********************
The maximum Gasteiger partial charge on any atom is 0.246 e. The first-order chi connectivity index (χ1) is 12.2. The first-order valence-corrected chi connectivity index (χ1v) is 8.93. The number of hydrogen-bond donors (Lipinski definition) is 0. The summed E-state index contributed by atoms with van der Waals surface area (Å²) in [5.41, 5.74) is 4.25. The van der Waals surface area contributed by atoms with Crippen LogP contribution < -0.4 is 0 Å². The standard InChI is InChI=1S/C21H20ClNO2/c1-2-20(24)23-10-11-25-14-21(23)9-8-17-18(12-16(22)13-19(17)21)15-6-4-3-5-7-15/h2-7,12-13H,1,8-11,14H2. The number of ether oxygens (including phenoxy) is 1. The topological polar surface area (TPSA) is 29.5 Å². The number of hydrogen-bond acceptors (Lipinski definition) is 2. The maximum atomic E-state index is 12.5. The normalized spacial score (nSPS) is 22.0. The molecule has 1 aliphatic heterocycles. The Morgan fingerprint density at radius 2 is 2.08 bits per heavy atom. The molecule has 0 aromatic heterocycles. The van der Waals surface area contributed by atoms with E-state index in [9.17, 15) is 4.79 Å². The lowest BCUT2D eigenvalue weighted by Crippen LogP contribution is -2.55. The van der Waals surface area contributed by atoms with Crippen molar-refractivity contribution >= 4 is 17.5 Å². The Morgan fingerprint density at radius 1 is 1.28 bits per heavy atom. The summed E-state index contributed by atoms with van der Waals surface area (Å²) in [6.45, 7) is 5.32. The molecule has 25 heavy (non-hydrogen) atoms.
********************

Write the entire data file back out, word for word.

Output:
The maximum Gasteiger partial charge on any atom is 0.246 e. The first-order chi connectivity index (χ1) is 12.2. The first-order valence-corrected chi connectivity index (χ1v) is 8.93. The number of hydrogen-bond donors (Lipinski definition) is 0. The summed E-state index contributed by atoms with van der Waals surface area (Å²) in [5.41, 5.74) is 4.25. The van der Waals surface area contributed by atoms with Crippen LogP contribution < -0.4 is 0 Å². The standard InChI is InChI=1S/C21H20ClNO2/c1-2-20(24)23-10-11-25-14-21(23)9-8-17-18(12-16(22)13-19(17)21)15-6-4-3-5-7-15/h2-7,12-13H,1,8-11,14H2. The number of ether oxygens (including phenoxy) is 1. The topological polar surface area (TPSA) is 29.5 Å². The number of hydrogen-bond acceptors (Lipinski definition) is 2. The maximum atomic E-state index is 12.5. The normalized spacial score (nSPS) is 22.0. The molecule has 1 aliphatic heterocycles. The Morgan fingerprint density at radius 2 is 2.08 bits per heavy atom. The molecule has 0 aromatic heterocycles. The van der Waals surface area contributed by atoms with E-state index in [9.17, 15) is 4.79 Å². The lowest BCUT2D eigenvalue weighted by Crippen LogP contribution is -2.55. The van der Waals surface area contributed by atoms with Crippen molar-refractivity contribution >= 4 is 17.5 Å². The Morgan fingerprint density at radius 1 is 1.28 bits per heavy atom. The summed E-state index contributed by atoms with van der Waals surface area (Å²) in [6.45, 7) is 5.32. The molecule has 25 heavy (non-hydrogen) atoms.